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PlaNet News & Views

Posted on 8-4-11

Bacteria 2, Humanity 1
By Frank Swain,, 8 April 2011
In what has surely become the most ritualised medical practice since the
Hippocratic Oath, the World Health Organization took to the stage again
today to warn that the misuse of antibiotics was threatening to render one
of our most potent medicines useless. This comes a decade after an
identical appeal from the organisation warned of a global crisis in the
Health experts have been ringing the alarm over antimicrobial resistance
for so long that it seems to have become part of our collective background
noise, like the endless rasp of waves on the shore. And like stupid
tourists, we sleep in the sun while the tide comes in.
It might surprise you to learn that resistance to antibiotics was
identified even before Fleming's wonder drug hit the shelves. The first
clinical application of penicillin came in the early 1940s, but the
discovery of beta-lactamase a bacterial enzyme capable of destroying
penicillin preceded that revolution by a few years. The microbes were
always one step ahead. As early as 1960, it was clear that overuse of
antibiotics was driving the emergence of resistant species.
We also knew how to combat the problem: restricting the use of
antimicrobials, ensuring patients completed their courses, containing
outbreaks of resistant species. But despite repeated appeals at every
level, we couldn't match the tenacity of microbes. Last year, resistant
bacterial infections killed around 25,000 people in Europe alone.
In 2008 the rising waters were finally lapping at our feet. An unusually
hardy strain of Klebsiella pneumoniae was isolated from a 59-year-old
Swedish patient who had been treated in a New Delhi hospital. The
bacterium was found to be indifferent to even our most powerful
antibiotics. To make matters worse, the genes that gave it this superpower
were found on a small ring of DNA that is easily traded between different
species of bacteria.
New Delhi metallo-beta-lactamase (NDM-1) has since turned up in more than
16 countries across the world, including Britain. A study published in
Lancet Infectious Diseases today shows the resistance factor has spread to
14 different species of bacteria, including pathogenic varieties
responsible for dysentery and cholera. Most bacteria holding the NDM-1
plasmid are resistant to all but a couple of our most clumsy, brutal
antibiotics. One strain is immune to all of them.
In a report published last year, the US Institute of Medicine described
antimicrobial resistance as "a global public health and environmental
catastrophe", while the WHO called the rise of NDM-1 a "doomsday scenario
of a world without antibiotics".
These are not hollow words. Beyond antibiotics, we have few options left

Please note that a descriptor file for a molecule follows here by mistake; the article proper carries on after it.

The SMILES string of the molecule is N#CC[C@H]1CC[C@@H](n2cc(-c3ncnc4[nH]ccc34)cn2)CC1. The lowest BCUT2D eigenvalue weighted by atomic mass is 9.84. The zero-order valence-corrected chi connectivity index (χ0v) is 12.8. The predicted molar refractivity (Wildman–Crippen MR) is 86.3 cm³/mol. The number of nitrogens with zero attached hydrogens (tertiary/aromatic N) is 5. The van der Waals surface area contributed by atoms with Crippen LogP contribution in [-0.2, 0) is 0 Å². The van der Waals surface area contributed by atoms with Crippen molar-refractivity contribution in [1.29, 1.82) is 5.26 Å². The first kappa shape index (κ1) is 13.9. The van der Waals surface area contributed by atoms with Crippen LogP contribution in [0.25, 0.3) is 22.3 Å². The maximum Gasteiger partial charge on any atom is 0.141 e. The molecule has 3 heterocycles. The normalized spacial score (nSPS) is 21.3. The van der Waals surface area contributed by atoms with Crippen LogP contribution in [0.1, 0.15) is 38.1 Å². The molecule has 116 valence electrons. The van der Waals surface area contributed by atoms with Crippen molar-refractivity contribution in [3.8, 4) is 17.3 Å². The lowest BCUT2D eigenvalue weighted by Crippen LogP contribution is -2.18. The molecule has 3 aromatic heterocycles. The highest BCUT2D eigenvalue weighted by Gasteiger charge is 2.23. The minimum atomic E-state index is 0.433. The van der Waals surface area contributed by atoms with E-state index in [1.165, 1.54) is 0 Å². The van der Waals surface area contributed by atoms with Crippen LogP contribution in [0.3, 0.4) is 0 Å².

on the table. New antibiotics take around 10-20 years to develop, and
there are few in the pipeline. Vaccines are the most obvious alternative,
but vaccination programmes are challenging to run even in the most
industrialised societies.
Scientists have been training viruses to chase down bacterial cells like
packs of hunting dogs for the better part of a century, but Georgia is the
only country in the world where such phage therapy is licensed. More
exotically, an experimental procedure using a jet of ionised argon gas
shows promise, although it can only treat external infections.
After a torrent of dramatic headlines, interest in NDM-1 fell away. After
all, in a world well-stocked with superbugs MRSA, MDRTB, C diff what
was another acronym? The media tend to train their spotlight on highly
pathogenic diseases those that kill in no time flat at the expense of
untreatable diseases, which are far less dramatic. The trouble with
superbugs like NDM-1 is that once they gain a foothold in hospitals, even
minor surgerical procedures are burdened with a much higher risk of
serious postoperative complications.
Last year, the chairman of the Board for the Canadian Committee on
Antibiotic Resistance, Professor John Conly, spoke out on the issue. I
asked him why NDM-1 had elicited such little concern. "None of us have the
answers as to why the issue of antimicrobial resistance does not capture
more meaningful attention by governments and governmental agencies," he
wrote. "The problem is that it is somewhat akin to climate change and so
slow and insidious that people, and notably our politicians, are lulled
Although previous campaigns in France and the USA have achieved
substantial reductions in the prescription of antibiotics, their
uncontrolled use in other countries has undermined those successes
microbes do not respect national borders. As such, the failure of
governments to control drug resistance has often been labelled a "tragedy
of the commons".
But there's a crucial difference. Left to their own devices, forests and
fisheries restock themselves. Medicine cabinets don't. Even if we rein in
our appetite for antibiotics, NDM-1 is here to stay. Perhaps that will be
enough to prompt the action called for by health practitioners 50 years
ago, but it's hard to shake the feeling that the microbes have us in